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Waitlisted Queens Parents May Ship Children to Brooklyn Catholic School

By Jeanmarie Evelly | April 22, 2013 7:53am | Updated on April 22, 2013 8:51am

LONG ISLAND CITY — Some parents in Hunters Point whose children were wait-listed at the only nearby public school are taking matters into their own hands — by considering schools outside the neighborhood and even leaving the area altogether.

The wait list for kindergarten at P.S. 78 grew by nearly 50 percent from last year, with 31 students, compared to 22 in 2012, standing by for a seat. The jump comes despite an expansion into a new school building planned for this fall, and the addition of an extra kindergarten class next year.

Parents say the DOE isn't working fast enough to build new schools in the rapidly expanding neighborhood, and that the lack of nearby options is forcing many to look elsewhere — including Brooklyn.

About a dozen Hunters Point parents are looking to send their children to St. Stanislaus Kostka Catholic Academy in Greenpoint, working with the school to arrange for a shuttle service to take their children across the Kosciuszko Bridge, parents say.

Local mom Diane Howells, who has long planned to send her 3-year-old son to private school, is working with some of the wait-listed parents to organize the transportation to the $4,750-a-year school.

"The parents will be working with the school to pay and/or subsidize those costs, which will be lower than hiring a bus company ourselves," she wrote in an e-mail.

The price for the service was still being negotiated.

Jyoti Parekh, a mother of three who moved to Hunters Point in 2006, is considering Catholic school for her son, Saajan, 4, who landed on the P.S. 78 wait list and has yet to be accepted to the other public and charters schools to which she applied.

She says she always assumed she would be able to send her children to the local public school and has been taken aback by how stressful the application process has been.

"We bought in the area knowing the situation, but not really knowing how severe this is," she said, adding that fears a parochial program like St. Stan's might be her only choice. "That’s money in our pocket that we could be saving, but that’s my option."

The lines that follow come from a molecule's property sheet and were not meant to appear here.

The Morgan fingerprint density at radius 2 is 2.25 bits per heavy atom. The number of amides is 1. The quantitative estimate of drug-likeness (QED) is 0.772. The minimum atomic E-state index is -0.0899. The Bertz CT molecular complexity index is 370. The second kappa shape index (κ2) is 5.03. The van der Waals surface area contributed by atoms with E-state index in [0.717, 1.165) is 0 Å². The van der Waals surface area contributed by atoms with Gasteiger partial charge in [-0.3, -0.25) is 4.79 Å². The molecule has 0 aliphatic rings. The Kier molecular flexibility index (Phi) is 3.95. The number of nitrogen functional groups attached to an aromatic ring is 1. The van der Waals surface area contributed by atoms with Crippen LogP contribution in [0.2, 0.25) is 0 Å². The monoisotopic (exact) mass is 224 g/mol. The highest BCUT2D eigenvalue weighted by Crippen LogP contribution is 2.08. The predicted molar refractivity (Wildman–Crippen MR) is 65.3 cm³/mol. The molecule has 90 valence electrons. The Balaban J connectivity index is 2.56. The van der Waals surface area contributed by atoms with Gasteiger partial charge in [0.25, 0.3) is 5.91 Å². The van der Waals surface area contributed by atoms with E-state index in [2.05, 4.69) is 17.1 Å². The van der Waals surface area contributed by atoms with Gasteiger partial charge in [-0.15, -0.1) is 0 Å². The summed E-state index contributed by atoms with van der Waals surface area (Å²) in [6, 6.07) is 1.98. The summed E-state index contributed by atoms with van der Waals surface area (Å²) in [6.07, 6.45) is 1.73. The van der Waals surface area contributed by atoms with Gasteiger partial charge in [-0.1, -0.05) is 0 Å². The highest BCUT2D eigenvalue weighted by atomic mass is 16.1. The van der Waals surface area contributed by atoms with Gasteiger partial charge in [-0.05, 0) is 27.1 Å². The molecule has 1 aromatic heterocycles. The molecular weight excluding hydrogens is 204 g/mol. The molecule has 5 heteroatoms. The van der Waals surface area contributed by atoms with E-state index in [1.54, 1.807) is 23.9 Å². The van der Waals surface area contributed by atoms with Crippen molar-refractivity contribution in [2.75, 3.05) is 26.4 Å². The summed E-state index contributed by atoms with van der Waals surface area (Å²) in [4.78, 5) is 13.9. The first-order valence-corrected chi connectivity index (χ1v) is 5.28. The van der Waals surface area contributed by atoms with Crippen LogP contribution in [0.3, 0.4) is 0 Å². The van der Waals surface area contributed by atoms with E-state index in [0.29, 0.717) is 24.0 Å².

Coco Dorneanu's 4-year-old daughter Eavan is on the wait list at P.S. 78, where she's now in pre-K. She said she's applied to several charter schools as a backup, but that they're all too far from home.

"I do not want my child on a bus for 30 to 40 minutes extra a day," she said. "All her friends are at P.S. 78. This is our school. It's this sense of community."

Dorneanu said she's confident the wait list will go down at P.S. 78 and Eavan will eventually get in. But she's still worried about what it will mean for Hunters Point if the DOE doesn't start opening new schools, and fears P.S. 78 will suffer from overcrowded classrooms as more families move to the neighborhood.

"The population has just skyrocketed," she said. "They should be building the school now in order to accommodate for this."

The DOE has acknowledged that the number of families enrolling in kindergarten across the city has risen.

"We’re working as hard and as quickly as possible to keep up with it, both through re-zonings and constructing as many new buildings as we can," spokesman Devon Puglia said in a statement. "During this Administration alone, we’ve created over 125,000 new seats to serve K-12 students."

P.S. 78, which is located on the first floor of the CityLights building at 48-09 Center Blvd., will expand into a 542-seat K-8 school this fall, moving some of its classes to a newly constructed building at 46-08 5th St.

The DOE is also opening a new school building near the Long Island City waterfront, which will house a relocated high school and a new middle school.

But some say it isn't enough.

"Hunters Point, Long Island City, is an incredibly desirable place to live. We want families to choose that neighborhood as their home, for their future," said local City Councilman Jimmy Van Bramer, who says he's been pushing with parents for more schools. "But in order for families to want to move to the neighborhood and stay in the neighborhood, they're going to want to know that they're going to be able to send their child to the neighborhood public school."

Parekh, whose son Saajan is on the wait list, said she never expected to have this much trouble finding a school when she moved to Hunters Point seven years ago.

"I feel like I don’t want to deal with this in middle school," she said. "We'll be making the move to the suburbs, I think, by that point."